In my simulation i want to break total force felt by a group into electrostatic and van der waal components. However when i do that (using group/group pair no kspace yes), I can see that results vary quite a lot with pppm tolerance factor. I want to know

1) Is there anyway i can make lammps to calculate all coulombic forces in pairwise fashion instead of kspace solver? (to get a 'correct' baseline to see how much error is present in my current simulation)

2) what will be most accurate settings for kspace long range solver (irregardless of speed, something like fix tune for accuracy)?

In my simulation i want to break total force felt by a group into electrostatic and van der waal components. However when i do that (using group/group pair no kspace yes), I can see that results vary quite a lot with pppm tolerance factor. I want to know

with a setting of "pair no kspace yes" you only compute the long-range

contributions to the coulomb potential and are missing the realspace

part.

1) Is there anyway i can make lammps to calculate all coulombic forces in pairwise fashion instead of kspace solver? (to get a 'correct' baseline to see how much error is present in my current simulation)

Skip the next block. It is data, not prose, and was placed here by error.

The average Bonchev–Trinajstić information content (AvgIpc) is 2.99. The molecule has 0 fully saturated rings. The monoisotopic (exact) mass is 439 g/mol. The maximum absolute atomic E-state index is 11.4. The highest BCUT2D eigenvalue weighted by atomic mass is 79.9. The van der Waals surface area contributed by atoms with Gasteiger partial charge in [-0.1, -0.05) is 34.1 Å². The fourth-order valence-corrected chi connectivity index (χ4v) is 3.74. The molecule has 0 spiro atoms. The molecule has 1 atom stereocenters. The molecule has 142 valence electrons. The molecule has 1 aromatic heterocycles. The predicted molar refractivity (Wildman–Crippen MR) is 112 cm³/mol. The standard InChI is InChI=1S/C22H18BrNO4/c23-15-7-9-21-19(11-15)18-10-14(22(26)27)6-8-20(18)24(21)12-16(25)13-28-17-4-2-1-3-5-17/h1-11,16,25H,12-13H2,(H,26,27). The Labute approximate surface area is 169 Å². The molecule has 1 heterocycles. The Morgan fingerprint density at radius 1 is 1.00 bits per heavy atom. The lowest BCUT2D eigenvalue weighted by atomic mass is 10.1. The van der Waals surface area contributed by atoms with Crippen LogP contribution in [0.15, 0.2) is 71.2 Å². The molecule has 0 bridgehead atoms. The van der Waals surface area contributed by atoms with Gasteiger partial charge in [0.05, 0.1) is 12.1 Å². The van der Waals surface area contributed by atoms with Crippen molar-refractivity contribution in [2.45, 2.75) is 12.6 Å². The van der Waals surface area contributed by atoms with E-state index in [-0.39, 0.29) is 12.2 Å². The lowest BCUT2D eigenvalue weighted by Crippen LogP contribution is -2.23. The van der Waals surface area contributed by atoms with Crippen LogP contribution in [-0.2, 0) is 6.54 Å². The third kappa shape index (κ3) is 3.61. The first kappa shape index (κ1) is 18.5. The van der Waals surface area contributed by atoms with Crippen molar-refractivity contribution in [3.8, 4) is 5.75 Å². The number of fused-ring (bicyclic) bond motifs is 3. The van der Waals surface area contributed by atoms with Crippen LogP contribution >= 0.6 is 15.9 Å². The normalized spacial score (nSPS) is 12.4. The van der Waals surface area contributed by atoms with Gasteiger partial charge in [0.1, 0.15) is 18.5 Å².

you need to use "pair yes kspace yes". however, in your production

calculation, this will also include other pairwise interactions, e.g.

lennard-jones. so the only we to separate these out, is to record your

trajectory and then doing the analysis with the "rerun" command, while

setting e.g. the LJ epsilon coefficients to zero.

2) what will be most accurate settings for kspace long range solver (irregardless of speed, something like fix tune for accuracy)?

the smaller the convergence factor, the more accurate. i.e. 1.0e-6

will give you a more accurate coulomb than 1.0e-4. also, using more

bits resolution or turning coulomb tables off, will improve accuracy.

however, there is a limit in the current implementation of the

analytic coulomb, as erfc() is approximated at about single precision

accuracy (~1.0e-7).

but also keep in mind, that the parameterization is usually truncated

at 4-5 significant digits, so while you may improve the numerical

accuracy, you cannot overcome the systematic error of parameterization

and - of course - the model itself.

axel.